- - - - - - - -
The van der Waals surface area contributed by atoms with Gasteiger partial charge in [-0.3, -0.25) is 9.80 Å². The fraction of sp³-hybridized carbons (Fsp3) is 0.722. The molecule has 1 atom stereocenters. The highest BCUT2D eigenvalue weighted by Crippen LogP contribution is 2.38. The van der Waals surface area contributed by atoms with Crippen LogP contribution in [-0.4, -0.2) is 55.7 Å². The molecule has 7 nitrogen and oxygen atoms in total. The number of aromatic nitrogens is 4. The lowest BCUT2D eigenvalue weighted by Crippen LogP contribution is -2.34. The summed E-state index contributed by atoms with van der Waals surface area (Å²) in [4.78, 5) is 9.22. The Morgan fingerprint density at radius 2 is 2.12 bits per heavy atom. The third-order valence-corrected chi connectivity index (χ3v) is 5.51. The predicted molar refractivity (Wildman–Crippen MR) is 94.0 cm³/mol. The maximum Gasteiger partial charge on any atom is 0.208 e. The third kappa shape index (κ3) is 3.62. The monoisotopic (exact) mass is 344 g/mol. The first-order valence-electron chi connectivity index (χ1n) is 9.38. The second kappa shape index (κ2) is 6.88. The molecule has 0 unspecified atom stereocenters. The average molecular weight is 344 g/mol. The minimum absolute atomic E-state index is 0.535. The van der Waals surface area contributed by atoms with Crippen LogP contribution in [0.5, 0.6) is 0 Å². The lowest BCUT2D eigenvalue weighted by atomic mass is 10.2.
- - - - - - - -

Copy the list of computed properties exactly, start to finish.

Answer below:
The van der Waals surface area contributed by atoms with Gasteiger partial charge in [-0.3, -0.25) is 9.80 Å². The fraction of sp³-hybridized carbons (Fsp3) is 0.722. The molecule has 1 atom stereocenters. The highest BCUT2D eigenvalue weighted by Crippen LogP contribution is 2.38. The van der Waals surface area contributed by atoms with Crippen LogP contribution in [-0.4, -0.2) is 55.7 Å². The molecule has 7 nitrogen and oxygen atoms in total. The number of aromatic nitrogens is 4. The lowest BCUT2D eigenvalue weighted by Crippen LogP contribution is -2.34. The summed E-state index contributed by atoms with van der Waals surface area (Å²) in [4.78, 5) is 9.22. The Morgan fingerprint density at radius 2 is 2.12 bits per heavy atom. The third-order valence-corrected chi connectivity index (χ3v) is 5.51. The predicted molar refractivity (Wildman–Crippen MR) is 94.0 cm³/mol. The maximum Gasteiger partial charge on any atom is 0.208 e. The third kappa shape index (κ3) is 3.62. The monoisotopic (exact) mass is 344 g/mol. The first-order valence-electron chi connectivity index (χ1n) is 9.38. The second kappa shape index (κ2) is 6.88. The molecule has 0 unspecified atom stereocenters. The average molecular weight is 344 g/mol. The minimum absolute atomic E-state index is 0.535. The van der Waals surface area contributed by atoms with Crippen LogP contribution in [0.5, 0.6) is 0 Å². The lowest BCUT2D eigenvalue weighted by atomic mass is 10.2.